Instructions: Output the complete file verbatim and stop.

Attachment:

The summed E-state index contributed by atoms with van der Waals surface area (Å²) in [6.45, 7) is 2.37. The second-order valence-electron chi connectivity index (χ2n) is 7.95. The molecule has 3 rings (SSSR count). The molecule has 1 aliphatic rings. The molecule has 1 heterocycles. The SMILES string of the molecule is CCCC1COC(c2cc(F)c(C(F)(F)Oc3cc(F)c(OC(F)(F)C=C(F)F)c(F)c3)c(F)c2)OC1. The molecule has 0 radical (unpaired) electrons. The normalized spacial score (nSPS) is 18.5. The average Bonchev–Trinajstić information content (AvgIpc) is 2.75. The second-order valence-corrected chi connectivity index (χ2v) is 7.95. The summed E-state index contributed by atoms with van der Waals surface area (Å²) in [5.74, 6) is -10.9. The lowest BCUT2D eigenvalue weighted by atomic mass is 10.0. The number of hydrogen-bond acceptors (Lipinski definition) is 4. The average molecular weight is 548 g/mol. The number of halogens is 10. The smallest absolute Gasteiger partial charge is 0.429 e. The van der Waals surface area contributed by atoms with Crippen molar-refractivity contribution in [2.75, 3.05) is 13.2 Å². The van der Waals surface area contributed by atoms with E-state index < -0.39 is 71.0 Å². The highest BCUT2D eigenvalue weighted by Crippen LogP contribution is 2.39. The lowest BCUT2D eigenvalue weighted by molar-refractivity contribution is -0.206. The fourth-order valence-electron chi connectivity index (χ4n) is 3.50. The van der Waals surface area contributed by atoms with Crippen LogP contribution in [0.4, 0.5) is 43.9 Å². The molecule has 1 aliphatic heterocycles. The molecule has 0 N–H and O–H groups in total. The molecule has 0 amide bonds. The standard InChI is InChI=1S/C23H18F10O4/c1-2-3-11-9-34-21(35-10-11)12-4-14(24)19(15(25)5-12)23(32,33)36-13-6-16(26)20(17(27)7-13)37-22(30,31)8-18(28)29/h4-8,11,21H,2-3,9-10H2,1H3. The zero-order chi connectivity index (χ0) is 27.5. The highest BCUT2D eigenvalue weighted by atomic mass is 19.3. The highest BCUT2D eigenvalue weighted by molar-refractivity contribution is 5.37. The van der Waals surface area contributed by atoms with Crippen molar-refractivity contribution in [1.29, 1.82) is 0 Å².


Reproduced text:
The summed E-state index contributed by atoms with van der Waals surface area (Å²) in [6.45, 7) is 2.37. The second-order valence-electron chi connectivity index (χ2n) is 7.95. The molecule has 3 rings (SSSR count). The molecule has 1 aliphatic rings. The molecule has 1 heterocycles. The SMILES string of the molecule is CCCC1COC(c2cc(F)c(C(F)(F)Oc3cc(F)c(OC(F)(F)C=C(F)F)c(F)c3)c(F)c2)OC1. The molecule has 0 radical (unpaired) electrons. The normalized spacial score (nSPS) is 18.5. The average Bonchev–Trinajstić information content (AvgIpc) is 2.75. The second-order valence-corrected chi connectivity index (χ2v) is 7.95. The summed E-state index contributed by atoms with van der Waals surface area (Å²) in [5.74, 6) is -10.9. The lowest BCUT2D eigenvalue weighted by atomic mass is 10.0. The number of hydrogen-bond acceptors (Lipinski definition) is 4. The average molecular weight is 548 g/mol. The number of halogens is 10. The smallest absolute Gasteiger partial charge is 0.429 e. The van der Waals surface area contributed by atoms with Crippen molar-refractivity contribution in [2.75, 3.05) is 13.2 Å². The van der Waals surface area contributed by atoms with E-state index < -0.39 is 71.0 Å². The highest BCUT2D eigenvalue weighted by Crippen LogP contribution is 2.39. The lowest BCUT2D eigenvalue weighted by molar-refractivity contribution is -0.206. The fourth-order valence-electron chi connectivity index (χ4n) is 3.50. The van der Waals surface area contributed by atoms with Crippen LogP contribution in [0.4, 0.5) is 43.9 Å². The molecule has 1 aliphatic heterocycles. The molecule has 0 N–H and O–H groups in total. The molecule has 0 amide bonds. The standard InChI is InChI=1S/C23H18F10O4/c1-2-3-11-9-34-21(35-10-11)12-4-14(24)19(15(25)5-12)23(32,33)36-13-6-16(26)20(17(27)7-13)37-22(30,31)8-18(28)29/h4-8,11,21H,2-3,9-10H2,1H3. The zero-order chi connectivity index (χ0) is 27.5. The highest BCUT2D eigenvalue weighted by atomic mass is 19.3. The highest BCUT2D eigenvalue weighted by molar-refractivity contribution is 5.37. The van der Waals surface area contributed by atoms with Crippen molar-refractivity contribution in [1.29, 1.82) is 0 Å².